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In Jane Austen's Pride and Prejudice, after the regiment leaves Meryton, Lydia heads off to Brighton, where she promises to keep in touch with her family:

When Lydia went away, she promised to write very often and very minutely to her mother and Kitty; but her letters were always long expected, and always very short. Those to her mother contained little else, than that they were just returned from the library, where such and such officers had attended them, and where she had seen such beautiful ornaments as made her quite wild; that she had a new gown, or a new parasol, which she would have described more fully, but was obliged to leave off in a violent hurry, as Mrs. Forster called her, and they were going to the camp;—and from her correspondence with her sister, there was still less to be learnt—for her letters to Kitty, though rather longer, were much too full of lines under the words to be made public.
Pride and Prejudice, chapter 42

I'm not quite sure what to make of the last line in that paragraph - about being "much too full of lines under the words" for public consumption. I'm assuming that underlines indicate emphasis, but I'm not sure what's being emphasized or why it would be specifically the emphasis that means it can't be "made public".

What is this line implying? What sort of meaning is hidden in these lines under the words that the letters can't be shown to anyone else?

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  • Presumably she told Kitty more about her personal feelings than she could tell her mother - underlined for emphasis. Feb 12 at 15:43

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It means the letters are full of phrases like "do not tell anybody this!" underlined for emphasis.

That Lydia has been sharing secrets with Kitty becomes clear later. We find out that Lydia has told Kitty about the plan to elope, or at least about her growing entanglement with Wickham. Jane's first letter telling Elizabeth about Lydia's elopement says:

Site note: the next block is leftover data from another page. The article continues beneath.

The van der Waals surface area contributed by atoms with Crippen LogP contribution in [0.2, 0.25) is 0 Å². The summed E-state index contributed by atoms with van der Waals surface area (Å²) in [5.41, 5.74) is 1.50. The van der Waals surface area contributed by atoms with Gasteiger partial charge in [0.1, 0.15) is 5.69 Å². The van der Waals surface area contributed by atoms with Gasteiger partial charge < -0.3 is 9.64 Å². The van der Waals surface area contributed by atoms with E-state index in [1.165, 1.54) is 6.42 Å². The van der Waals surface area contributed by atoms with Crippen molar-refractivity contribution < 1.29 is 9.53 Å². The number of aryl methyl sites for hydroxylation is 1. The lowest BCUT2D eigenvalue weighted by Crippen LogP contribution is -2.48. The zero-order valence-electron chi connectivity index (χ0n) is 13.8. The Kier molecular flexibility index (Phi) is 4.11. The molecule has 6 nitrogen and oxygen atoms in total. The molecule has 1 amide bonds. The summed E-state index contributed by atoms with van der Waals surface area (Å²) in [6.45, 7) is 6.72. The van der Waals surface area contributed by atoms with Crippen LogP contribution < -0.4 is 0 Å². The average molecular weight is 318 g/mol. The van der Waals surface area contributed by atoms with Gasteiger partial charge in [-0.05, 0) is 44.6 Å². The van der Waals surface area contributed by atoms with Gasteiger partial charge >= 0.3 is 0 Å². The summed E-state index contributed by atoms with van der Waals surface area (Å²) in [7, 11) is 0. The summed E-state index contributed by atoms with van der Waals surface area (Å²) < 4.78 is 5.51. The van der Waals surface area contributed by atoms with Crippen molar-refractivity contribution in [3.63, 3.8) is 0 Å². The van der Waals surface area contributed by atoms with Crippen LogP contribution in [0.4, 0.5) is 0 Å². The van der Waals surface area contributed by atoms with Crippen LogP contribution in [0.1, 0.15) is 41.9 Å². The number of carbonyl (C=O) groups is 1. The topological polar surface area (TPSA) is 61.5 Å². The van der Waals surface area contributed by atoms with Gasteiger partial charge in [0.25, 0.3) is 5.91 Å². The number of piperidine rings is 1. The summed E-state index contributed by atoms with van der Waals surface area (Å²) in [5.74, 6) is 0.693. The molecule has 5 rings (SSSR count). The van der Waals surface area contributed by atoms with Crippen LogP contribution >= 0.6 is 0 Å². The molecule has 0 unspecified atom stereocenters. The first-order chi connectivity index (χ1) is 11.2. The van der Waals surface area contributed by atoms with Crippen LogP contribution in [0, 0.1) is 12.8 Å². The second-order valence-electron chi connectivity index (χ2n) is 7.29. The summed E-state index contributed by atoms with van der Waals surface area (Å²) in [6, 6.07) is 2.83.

An express came at twelve last night, just as we were all gone to bed, from Colonel Forster, to inform us that she was gone off to Scotland with one of his officers; to own the truth, with Wickham! Imagine our surprise. To Kitty, however, it does not seem so wholly unexpected.

Austen, Jane. Pride and Prejudice. 1813. Preface George Saintsbury. Illustrations Hugh Thompson. London: George Allen, 1894. Accessed at Project Gutenberg, 12 February 2024. Chapter 46, p. 335.

And in her second letter, Jane writes:

Poor Kitty has anger for having concealed their attachment; but as it was a matter of confidence, one cannot wonder.

ibid., p. 337.

A matter of confidence refers to confidentiality, not self-assurance: Lydia has been telling Kitty things in confidence. So the implication of lines under the words is that Lydia is communicating private matters to Kitty, and emphasizing the need for secrecy.

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    Did Jane Austen expect most of her readers to pick up on this point? I certainly missed it, despite having read Pride and Prejudice several times.
    – Peter Shor
    Feb 12 at 23:33
  • @PeterShor Well it’s an easily overlooked detail, I guess. Given that the news of Lydia’s elopement is not only exciting in itself, but also interrupts the moment when Elizabeth’s romance with Darcy is beginning to look promising, who cares what Kitty, the least interesting of the five sisters, has been up to? But yeah, the hint is certainly there to be picked up. No?
    – verbose
    Feb 13 at 4:55

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